The YCT Rabbinics Student Whose Wife Didn’t Cover Her Hair, Her Knees And A Whole Lot More

Mark writes on Hirhurim about Modern Orthodoxy (MO):

I’ve encountered numerous people who claim that they’re MO and while sometimes they share similarities, many times they’re worlds apart. For example, I recently encountered a young man and his wife in a park where I took my children. He and I struck up a nice conversation while the kids played and he told me how he’s studying to become a rabbi at YCT (Yeshivat Chovevei Torah). He sounded earnest, sincere, and as well-meaning as anyone I’ve ever spoken to. Yet, it was impossible not to notice that his wife does not cover her hair, knees, and a whole lot more. It was also rather obvious that he wasn’t wearing tzitzis at the time. He identified himself as a firm believed in MO.
At a Kiruv seminar, I met a group of students from YU (Yeshiva University). I was in awe of their hasmadah – any moment that they weren’t assisting the seminar they were in the beis medrash. Their dikduk in mitzvos was clearly evident in everything they did. All of them intend to become professionals and fit under the rubric of MO.
At another seminar I met some YU students who were far less impressive. Their language was far too colorful, their interactions with the females was highly suspect, and I finally had to ask some of them to leave when they spent the night in the room of two female students [I’ve never had that problem with the Lakewood or NI bochurim.]
One of the biggest supporters of the Kollel I attended is a staunch YI (Young Israel) member and very vocal proponent of MO.
A certain YI that I know well is full of members whom the rabbi told me he wouldn’t trust to eat in their homes [and this is not known as a far-left or kiruv oriented YI] and he’s a YU talmid.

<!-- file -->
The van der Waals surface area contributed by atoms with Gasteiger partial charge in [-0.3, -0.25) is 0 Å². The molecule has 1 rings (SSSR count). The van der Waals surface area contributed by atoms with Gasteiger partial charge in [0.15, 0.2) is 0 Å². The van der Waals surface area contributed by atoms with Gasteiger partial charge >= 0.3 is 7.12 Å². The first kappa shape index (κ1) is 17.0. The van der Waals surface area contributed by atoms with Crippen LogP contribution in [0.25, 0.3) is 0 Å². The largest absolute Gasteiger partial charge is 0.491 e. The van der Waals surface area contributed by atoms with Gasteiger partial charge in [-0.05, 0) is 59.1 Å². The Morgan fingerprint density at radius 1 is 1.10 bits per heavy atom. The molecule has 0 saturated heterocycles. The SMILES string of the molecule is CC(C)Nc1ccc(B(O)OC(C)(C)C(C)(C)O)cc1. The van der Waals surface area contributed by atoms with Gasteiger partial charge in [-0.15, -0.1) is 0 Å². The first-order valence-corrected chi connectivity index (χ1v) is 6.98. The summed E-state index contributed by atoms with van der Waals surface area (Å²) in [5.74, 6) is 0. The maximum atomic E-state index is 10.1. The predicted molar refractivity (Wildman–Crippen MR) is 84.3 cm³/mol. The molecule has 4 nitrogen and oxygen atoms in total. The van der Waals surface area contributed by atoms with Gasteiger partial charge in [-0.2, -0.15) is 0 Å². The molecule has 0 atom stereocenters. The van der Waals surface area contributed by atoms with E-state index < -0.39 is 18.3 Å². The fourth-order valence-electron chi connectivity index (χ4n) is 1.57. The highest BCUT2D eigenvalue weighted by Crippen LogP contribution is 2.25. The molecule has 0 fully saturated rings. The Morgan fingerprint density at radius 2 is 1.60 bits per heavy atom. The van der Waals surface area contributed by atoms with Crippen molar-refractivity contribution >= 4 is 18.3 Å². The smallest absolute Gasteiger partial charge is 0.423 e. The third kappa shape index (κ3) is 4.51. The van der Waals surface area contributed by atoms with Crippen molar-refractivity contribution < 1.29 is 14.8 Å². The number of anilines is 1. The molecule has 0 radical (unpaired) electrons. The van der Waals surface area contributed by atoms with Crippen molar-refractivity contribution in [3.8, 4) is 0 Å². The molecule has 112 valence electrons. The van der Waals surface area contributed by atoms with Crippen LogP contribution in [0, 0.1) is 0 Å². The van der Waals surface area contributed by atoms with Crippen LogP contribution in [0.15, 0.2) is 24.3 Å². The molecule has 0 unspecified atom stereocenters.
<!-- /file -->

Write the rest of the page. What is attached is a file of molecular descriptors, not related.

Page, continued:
I could go on and on but you get the picture. MO is a big umbrella – much of it is kiruv oriented – and so many of its proponents have different definitions that I no longer can speak of a monolithic MO [the same may be true for Chareidism and Chassidism but that’s for another day.]
No question, there are some derachim that claim to be MO that I view as safek traif [I imagine you do too for some]. There are some, that I have no problem with even if I choose another derech in life.
So if I have a talmid who chooses to pursue a professional lifestyle, I have no issue with that even if he never spends a day in Kollel. For some, that’s the healthiest path to take. For others, whom I feel still need more time in yeshiva or who have a bright future in Torah, I’d be disappointed if they chose to enter a profession. If chassidus is their thing, I rarely will try to stop it unless I feel that it’s being used as a cop-out from becoming a more halachic Jew. It all depends on the person.
The reason I don’t encourage my students initially to explore the MO lifestyle is quite frankly because I fear for the wide range of people they’ll meet because it is the wide umbrella that it is. I prefer instead to show them one derech and then let them make adjustments as necessary rather than exposing them to a multitude of derachim which rarely helps them find clarity in what I veiw as a major life transition.
Have students of mine attended more MO style yeshivos? You bet. Sometimes it’s worked out and sometimes not. As I’ve said all along, it all depends.

About Luke Ford

I've written five books (see My work has been covered in the New York Times, the Los Angeles Times, and on 60 Minutes. I teach Alexander Technique in Beverly Hills (
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